At present, you can record the information from your business transaction documents either electronically or manually, although, the ATO is encouraging the use of electronic systems.
The advantages of an electronic record keeping package are that it:
- helps you record your business transactions, including income and expenses,
- automatically tallies amounts and provides ready-made reporting,
- can produce invoices
- provide summaries and reports for GST and income tax purposes
- keeps up with the latest tax rates and tax laws, and rulings
- prevents loss of documents form fading
- requires less storage space
- allows you to back up records and keep back-ups in a safe place in case of fire, theft
- enables you to use your time more efficiently. When planning to use an electronic record keeping package make sure you choose a software package that meets your business needs and the ATO’s requirements. You may want to consult your tax adviser.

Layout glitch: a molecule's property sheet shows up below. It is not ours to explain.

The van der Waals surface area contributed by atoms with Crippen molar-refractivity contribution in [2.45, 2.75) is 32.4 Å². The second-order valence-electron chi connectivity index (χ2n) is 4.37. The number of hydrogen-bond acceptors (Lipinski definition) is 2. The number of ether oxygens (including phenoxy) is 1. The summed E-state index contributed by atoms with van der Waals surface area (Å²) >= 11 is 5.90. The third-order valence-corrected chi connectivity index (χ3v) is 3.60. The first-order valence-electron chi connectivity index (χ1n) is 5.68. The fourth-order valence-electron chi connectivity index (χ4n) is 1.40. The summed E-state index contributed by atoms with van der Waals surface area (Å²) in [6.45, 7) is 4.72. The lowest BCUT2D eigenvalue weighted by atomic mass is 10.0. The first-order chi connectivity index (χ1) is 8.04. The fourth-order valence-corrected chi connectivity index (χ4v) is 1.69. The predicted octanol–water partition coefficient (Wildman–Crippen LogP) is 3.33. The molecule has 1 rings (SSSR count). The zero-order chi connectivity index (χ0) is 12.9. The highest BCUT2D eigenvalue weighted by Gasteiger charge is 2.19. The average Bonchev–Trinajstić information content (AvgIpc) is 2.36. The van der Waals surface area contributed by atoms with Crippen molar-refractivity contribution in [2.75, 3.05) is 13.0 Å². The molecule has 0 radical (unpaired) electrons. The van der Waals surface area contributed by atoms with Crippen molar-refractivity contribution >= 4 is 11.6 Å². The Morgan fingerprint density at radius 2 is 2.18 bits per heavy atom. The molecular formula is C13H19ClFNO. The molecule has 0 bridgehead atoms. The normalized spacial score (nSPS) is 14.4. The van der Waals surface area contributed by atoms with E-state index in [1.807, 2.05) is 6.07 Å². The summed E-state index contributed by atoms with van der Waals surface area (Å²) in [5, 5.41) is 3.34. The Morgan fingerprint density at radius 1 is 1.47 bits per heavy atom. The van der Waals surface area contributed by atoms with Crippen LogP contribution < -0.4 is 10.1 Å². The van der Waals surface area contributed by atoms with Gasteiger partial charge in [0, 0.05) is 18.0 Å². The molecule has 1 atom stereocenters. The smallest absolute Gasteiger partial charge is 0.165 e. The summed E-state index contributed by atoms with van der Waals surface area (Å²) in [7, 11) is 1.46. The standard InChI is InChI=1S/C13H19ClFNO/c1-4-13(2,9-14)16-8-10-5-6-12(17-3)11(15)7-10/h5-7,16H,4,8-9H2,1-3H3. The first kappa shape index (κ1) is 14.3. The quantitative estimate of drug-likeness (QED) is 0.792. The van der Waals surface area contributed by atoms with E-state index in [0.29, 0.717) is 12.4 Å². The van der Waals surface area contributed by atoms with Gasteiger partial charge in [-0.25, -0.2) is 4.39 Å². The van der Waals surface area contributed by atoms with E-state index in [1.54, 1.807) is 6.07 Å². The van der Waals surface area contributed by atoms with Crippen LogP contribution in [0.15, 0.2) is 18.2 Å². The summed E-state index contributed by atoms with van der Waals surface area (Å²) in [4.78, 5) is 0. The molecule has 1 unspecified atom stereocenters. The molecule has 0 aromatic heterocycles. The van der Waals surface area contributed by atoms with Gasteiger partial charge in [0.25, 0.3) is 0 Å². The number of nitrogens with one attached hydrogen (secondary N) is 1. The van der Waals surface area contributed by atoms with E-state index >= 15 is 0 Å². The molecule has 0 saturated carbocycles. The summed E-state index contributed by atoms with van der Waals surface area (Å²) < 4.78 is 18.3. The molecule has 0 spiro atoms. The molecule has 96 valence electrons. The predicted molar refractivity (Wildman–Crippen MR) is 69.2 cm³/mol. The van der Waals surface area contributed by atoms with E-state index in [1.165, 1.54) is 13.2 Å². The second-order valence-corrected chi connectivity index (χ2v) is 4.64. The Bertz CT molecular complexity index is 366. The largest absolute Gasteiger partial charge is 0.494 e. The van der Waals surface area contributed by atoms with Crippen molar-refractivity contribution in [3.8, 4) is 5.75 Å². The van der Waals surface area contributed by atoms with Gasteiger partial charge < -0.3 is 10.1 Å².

- flexible options for access to your data
- easily shared when required.
Cloud Computing vs Local Hard Drive
Cloud computing means storing and accessing data and programs over the internet instead of your computer’s hard drive. Your hard drive is referred to as local storage.
Bank Feeds vs No Bank Feeds
While many accounting products have the capability to feed data from your bank account directly into their software, this process is not advantageous to everyone.
Things you should be aware of are:
- Every transaction is transferred and recorded, including those that are personal, as well as business.
- You need to train your software to categorise all your transactions.
- If you have multiple accounts and transfers between them, this can confuse the software.
Bank feeds are not a time saver or suitable for everyone.
Single Entry vs Double Entry
Nearly all accounting products on the market are based on “double entry” bookkeeping. This means that for every record entered, a credit entry and an equivalent debit entry are created. Sometimes entries are made up of multiple credits and debits. This is what makes accounting processes complex and confusing to the untrained person.
Single entry, on the other hand, requires only one entry per record.
Solo Accounts is a single entry system and, in most cases, is all a sole trader needs for their record keeping.
Ask us or seek professional advice as to the suitability of either system.